On a less happy note one of the things I noticed most strongly was how done I am with taking the hit for "America". There were a number of references to Rwanda, and how Clinton did nothing to stop the genocide. (This is in fact true, and Clinton admitted as much and apologized to the Rwandan people.) But it also belies the historical context - he was reeling from the Somalia "Black Hawk Down" fiasco, and he was dealing with a hostile Congress. The question I was left with was: Where were the Europeans while Rwanda was descending onto hell ?

Then there was a moment when I thought back to many conversations I have had with various people in the Whitman community about the multiplicity of stories we tell ourselves as we make up our worlds, and figure out how to get through the day. The wonderful young woman, named Joy I think, had a marvelous smile that seemed to have guarded the floodgates that are holding back an ocean of suffering. Her story - what little she told of it - was truly horrifying. At one point she attempted to explain how the genocide could happen. Centuries ago Rwanda was a peaceful and prosperous country. Then in her frame some time ago the evil came from Europe. The colonial powers carved up Africa (certainly true enough) and over time the country devolved into chaos and violence.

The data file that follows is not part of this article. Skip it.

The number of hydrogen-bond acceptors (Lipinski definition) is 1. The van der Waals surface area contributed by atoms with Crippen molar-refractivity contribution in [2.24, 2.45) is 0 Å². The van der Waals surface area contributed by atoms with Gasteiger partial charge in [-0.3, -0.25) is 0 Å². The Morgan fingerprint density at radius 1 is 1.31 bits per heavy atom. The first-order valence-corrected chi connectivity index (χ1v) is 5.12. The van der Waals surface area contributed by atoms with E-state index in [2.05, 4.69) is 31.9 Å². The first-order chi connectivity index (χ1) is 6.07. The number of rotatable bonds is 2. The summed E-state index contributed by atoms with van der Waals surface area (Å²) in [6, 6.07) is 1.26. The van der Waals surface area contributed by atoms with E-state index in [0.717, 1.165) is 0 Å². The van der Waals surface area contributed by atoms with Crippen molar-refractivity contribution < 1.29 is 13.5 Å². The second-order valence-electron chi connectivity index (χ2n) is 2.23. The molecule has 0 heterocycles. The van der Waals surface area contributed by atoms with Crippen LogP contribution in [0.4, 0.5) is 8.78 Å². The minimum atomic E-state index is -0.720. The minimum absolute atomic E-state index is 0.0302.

Like I said, the colonial powers from the last few centuries certainly created a historical context for much of what is happening in Africa, and the Middle East for that matter. Yet, at the same time it is also true that the Europeans are gone, and now Africans were and are killing Africans.

The gift that this young woman gave me in that moment was the realization of how quickly I am given to creating a story of the evil that is "out there". Not a new realization to be sure, but it was more powerful this time. Maybe because hearing her tell her story in that way, I found myself eager to forgive her because there was really nothing to forgive.

More later. Thoughts and impressions about dialogue and beginnings and such when I have had a chance to chew on the events of the day.

[Update: On the evening of the first day of the conference, Elie Wiesel was attacked in the hotel elevator by a man who was evidently stalking him for several weeks. Mr. Wiesel managed to get away from the assailant unharmed. The SF Police took Mr. Wiesel to the airport immediately after the incident. The incident is still under investigation.]